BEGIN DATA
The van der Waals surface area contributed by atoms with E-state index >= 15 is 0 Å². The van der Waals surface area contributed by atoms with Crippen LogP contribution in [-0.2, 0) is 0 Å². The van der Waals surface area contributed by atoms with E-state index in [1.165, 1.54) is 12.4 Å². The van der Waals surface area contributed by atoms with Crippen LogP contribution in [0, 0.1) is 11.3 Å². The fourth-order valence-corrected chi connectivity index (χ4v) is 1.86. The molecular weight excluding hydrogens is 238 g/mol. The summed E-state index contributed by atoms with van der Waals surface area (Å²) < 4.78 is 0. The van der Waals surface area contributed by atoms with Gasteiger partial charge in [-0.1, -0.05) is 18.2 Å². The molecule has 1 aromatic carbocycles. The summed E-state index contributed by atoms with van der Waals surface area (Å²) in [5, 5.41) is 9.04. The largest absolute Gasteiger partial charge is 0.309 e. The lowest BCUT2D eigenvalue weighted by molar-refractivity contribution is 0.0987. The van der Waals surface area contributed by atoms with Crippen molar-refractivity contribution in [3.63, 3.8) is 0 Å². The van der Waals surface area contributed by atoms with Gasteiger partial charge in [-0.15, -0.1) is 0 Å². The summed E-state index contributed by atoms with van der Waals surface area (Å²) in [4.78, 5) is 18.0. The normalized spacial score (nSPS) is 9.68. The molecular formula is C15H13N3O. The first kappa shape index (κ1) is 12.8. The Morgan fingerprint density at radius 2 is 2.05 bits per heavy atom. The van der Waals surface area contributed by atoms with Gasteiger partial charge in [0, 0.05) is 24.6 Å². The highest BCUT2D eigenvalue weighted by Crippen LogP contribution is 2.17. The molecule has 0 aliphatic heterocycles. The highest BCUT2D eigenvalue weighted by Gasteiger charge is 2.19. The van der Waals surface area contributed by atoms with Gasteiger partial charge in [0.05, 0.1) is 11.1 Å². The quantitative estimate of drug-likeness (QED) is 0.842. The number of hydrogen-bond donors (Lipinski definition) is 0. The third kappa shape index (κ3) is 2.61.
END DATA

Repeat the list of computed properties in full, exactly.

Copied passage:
The van der Waals surface area contributed by atoms with E-state index >= 15 is 0 Å². The van der Waals surface area contributed by atoms with Crippen LogP contribution in [-0.2, 0) is 0 Å². The van der Waals surface area contributed by atoms with E-state index in [1.165, 1.54) is 12.4 Å². The van der Waals surface area contributed by atoms with Crippen LogP contribution in [0, 0.1) is 11.3 Å². The fourth-order valence-corrected chi connectivity index (χ4v) is 1.86. The molecular weight excluding hydrogens is 238 g/mol. The summed E-state index contributed by atoms with van der Waals surface area (Å²) < 4.78 is 0. The van der Waals surface area contributed by atoms with Gasteiger partial charge in [-0.1, -0.05) is 18.2 Å². The molecule has 1 aromatic carbocycles. The summed E-state index contributed by atoms with van der Waals surface area (Å²) in [5, 5.41) is 9.04. The largest absolute Gasteiger partial charge is 0.309 e. The lowest BCUT2D eigenvalue weighted by molar-refractivity contribution is 0.0987. The van der Waals surface area contributed by atoms with Crippen molar-refractivity contribution in [3.63, 3.8) is 0 Å². The van der Waals surface area contributed by atoms with Gasteiger partial charge in [-0.15, -0.1) is 0 Å². The summed E-state index contributed by atoms with van der Waals surface area (Å²) in [4.78, 5) is 18.0. The normalized spacial score (nSPS) is 9.68. The molecular formula is C15H13N3O. The first kappa shape index (κ1) is 12.8. The Morgan fingerprint density at radius 2 is 2.05 bits per heavy atom. The van der Waals surface area contributed by atoms with Gasteiger partial charge in [0, 0.05) is 24.6 Å². The highest BCUT2D eigenvalue weighted by Crippen LogP contribution is 2.17. The molecule has 0 aliphatic heterocycles. The highest BCUT2D eigenvalue weighted by Gasteiger charge is 2.19. The van der Waals surface area contributed by atoms with Gasteiger partial charge in [0.05, 0.1) is 11.1 Å². The quantitative estimate of drug-likeness (QED) is 0.842. The number of hydrogen-bond donors (Lipinski definition) is 0. The third kappa shape index (κ3) is 2.61.